Opening Prayer: Lord, please allow me to draw from this powerful story some inspiration for the day ahead. You are powerful and mighty, you conquer evil, you love me. Help me to trust in you.
1. God Is Stronger: The humanity of the possessed man had been conquered by evil, which tortured him “night and day” and roamed the tombs unrestrained. But that evil prostrated itself before Our Lord and begged. We can draw great consolation from the image of Legion kneeling and pleading before the Lord. The Catechism teaches, “The power of Satan is … not infinite. He is only a creature, powerful from the fact that he is pure spirit, but still a creature. He cannot prevent the building up of God’s reign. Although Satan may act in the world out of hatred for God and his kingdom in Christ Jesus, and although his action may cause grave injuries—of a spiritual nature and, indirectly, even of a physical nature—to each man and to society, the action is permitted by divine providence which with strength and gentleness guides human and cosmic history. It is a great mystery that providence should permit diabolical activity, but “we know that in everything God works for good with those who love him (Romans 8:28).” (CCC 395.)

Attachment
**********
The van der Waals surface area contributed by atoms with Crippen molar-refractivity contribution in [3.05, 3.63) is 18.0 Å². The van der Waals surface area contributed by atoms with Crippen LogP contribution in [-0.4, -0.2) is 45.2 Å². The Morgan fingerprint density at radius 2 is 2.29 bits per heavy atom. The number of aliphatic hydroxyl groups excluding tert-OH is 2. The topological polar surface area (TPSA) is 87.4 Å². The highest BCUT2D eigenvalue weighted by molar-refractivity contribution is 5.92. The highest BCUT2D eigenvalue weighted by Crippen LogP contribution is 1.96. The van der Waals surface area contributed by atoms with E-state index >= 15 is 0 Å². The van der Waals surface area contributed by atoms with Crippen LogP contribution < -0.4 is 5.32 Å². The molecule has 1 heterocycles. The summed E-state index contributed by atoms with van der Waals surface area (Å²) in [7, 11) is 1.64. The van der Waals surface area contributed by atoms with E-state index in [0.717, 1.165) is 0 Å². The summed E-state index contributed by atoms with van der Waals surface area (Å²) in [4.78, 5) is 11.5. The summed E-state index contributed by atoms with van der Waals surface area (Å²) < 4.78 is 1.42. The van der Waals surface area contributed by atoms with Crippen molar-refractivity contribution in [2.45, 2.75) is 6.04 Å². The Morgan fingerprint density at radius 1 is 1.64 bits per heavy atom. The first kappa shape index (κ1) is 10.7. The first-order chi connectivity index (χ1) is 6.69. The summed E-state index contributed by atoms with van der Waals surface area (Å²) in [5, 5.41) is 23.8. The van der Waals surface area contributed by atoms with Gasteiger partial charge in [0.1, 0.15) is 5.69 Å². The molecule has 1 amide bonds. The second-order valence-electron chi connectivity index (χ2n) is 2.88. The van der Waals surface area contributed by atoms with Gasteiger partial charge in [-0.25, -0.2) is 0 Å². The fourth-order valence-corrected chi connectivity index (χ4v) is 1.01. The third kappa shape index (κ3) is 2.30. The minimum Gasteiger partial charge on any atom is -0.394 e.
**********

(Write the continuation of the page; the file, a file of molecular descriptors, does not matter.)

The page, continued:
2. Jesus Came to Gentiles: The presence of swine indicated that Jesus had come to gentile territory. He exercised his ministry in the same way among the Gentiles as he had among the Jews—exorcising devils and restoring humanity. Not until St. Paul later preached and traveled did the early Church acknowledge that the Gospel message was for everyone, but here Jesus showed by his actions that he made no distinction among peoples. He is Lord for all! As his followers, we are called to see everyone as a brother or sister–Greek, Jew, American–everyone.